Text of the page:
The massacre at Kunduz and the policy of targeted killings
28 December 2009
The massacre which took place at the beginning of September in Kunduz, Afghanistan, taking the lives of up to 142 people, continues to dominate the German media. But while considerable attention is given to what happened and the cover-up which followed, barely anything has been said about the political, historical and international implications of the bloodiest military strike ordered by a German commander since 1945.
This is the case despite the fact that leading military commanders and politicians are clearly intent on using the massacre to circumvent the restrictions imposed on the German military as a consequence of the crimes it committed in the Second World War.
It is now regarded as certain that a German colonel, Georg Klein, gave the order for an air strike on two hijacked tankers in the early hours of September 4, with the intention of killing the people who had gathered near the vehicles.
There was no immediate danger to German soldiers or the German field camp located seven kilometers away. Apparently, the colonel hoped to strike down the leaders of local militias who were opposing the international occupation force. In a note to his superiors written one day after the attack, Klein acknowledged that he intended to “annihilate insurgents through the use of air strikes.”
In its edition of last week, Der Spiegel names some of the targets: “Mullah Shamsuddin, an experienced commander of the Pashtun,” as well as the “four Taliban leaders Mullah Abdul Rahman, Maulawi Naim, Mullah Siah and Mullah Nasruddin.” The latter were “local leaders, who each commanded around 15 fighters and controlled small areas around Kunduz,” the magazine reports.
They had been tracked down and pursued over the preceding days by members of the top-secret KSK unit. Klein consulted with at least one KSK soldier before he gave the command to attack. This indicates that he clearly hoped to “annihilate” one or several of the local leaders.
In so doing--even though he may not have spoken directly with his superiors—Klein “had good reason to believe that his superiors and the German government would approve of his robust actions,” notes Der Spiegel on the basis of its investigation.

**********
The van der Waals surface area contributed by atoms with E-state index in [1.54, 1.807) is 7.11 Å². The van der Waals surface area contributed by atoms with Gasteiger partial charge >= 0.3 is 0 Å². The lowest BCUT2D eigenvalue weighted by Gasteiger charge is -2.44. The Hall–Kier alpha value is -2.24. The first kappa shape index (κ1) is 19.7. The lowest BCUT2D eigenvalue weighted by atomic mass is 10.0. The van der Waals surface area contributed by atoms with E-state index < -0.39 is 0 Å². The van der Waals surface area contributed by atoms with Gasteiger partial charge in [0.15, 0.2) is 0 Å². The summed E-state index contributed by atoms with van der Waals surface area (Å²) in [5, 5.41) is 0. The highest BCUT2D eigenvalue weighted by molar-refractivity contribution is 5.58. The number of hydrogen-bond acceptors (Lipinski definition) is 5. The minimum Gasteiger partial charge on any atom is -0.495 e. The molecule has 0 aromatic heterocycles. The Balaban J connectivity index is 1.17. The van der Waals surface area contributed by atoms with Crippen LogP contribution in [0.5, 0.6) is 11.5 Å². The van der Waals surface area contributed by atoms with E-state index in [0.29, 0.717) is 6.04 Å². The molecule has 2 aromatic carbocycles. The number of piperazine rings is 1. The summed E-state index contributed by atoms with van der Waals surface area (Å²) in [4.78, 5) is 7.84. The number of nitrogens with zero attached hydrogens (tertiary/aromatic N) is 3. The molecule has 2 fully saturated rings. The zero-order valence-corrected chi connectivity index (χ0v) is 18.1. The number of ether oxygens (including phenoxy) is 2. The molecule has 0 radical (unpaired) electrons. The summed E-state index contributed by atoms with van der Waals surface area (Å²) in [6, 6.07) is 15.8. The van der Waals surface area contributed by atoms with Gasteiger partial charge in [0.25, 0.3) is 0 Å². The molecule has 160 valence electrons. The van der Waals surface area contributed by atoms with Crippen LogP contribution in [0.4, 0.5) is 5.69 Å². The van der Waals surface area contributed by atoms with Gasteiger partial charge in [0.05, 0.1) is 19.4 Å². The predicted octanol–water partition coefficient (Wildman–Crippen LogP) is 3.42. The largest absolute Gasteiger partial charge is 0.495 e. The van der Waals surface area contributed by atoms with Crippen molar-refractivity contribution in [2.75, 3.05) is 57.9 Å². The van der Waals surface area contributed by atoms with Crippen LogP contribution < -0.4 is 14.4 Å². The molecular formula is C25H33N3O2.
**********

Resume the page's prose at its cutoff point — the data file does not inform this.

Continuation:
Two state secretaries, August Hanning (Interior Ministry) and Peter Wichert (Defense Ministry), traveled to Kabul on October 21, 2008 in order to confront the government of Hamid Karzai, following an escalation of attacks on German soldiers. On their return to Berlin, they had confidential discussions with representatives from the Chancellery and the Interior, Defense and Foreign ministries over how to proceed. Der Spiegel comments on the discussions: “Hanning is for a harder course, he wants to hunt down those backing the Taliban. Hunt down or be hunted, that is the alternative according to Hanning.”
Since this initial meeting there have been further discussions by this group aimed at organizing a behind-the-scenes transformation of the role of the German army. In May 2009, KSK units began hunting down alleged Taliban for the first time.
In April, the Defense Ministry had deleted an exception from the NATO operations plan which prohibited German troops from practicing “the use of deadly force” except in cases of self-defense. During the summer, the deployment rules were changed accordingly.
The so-called “pocket cards” carried by every German soldier were reworded to allow soldiers to respond with deadly force “against individuals who are planning, preparing or supporting attacks, or who exhibit other forms of hostile behaviour.”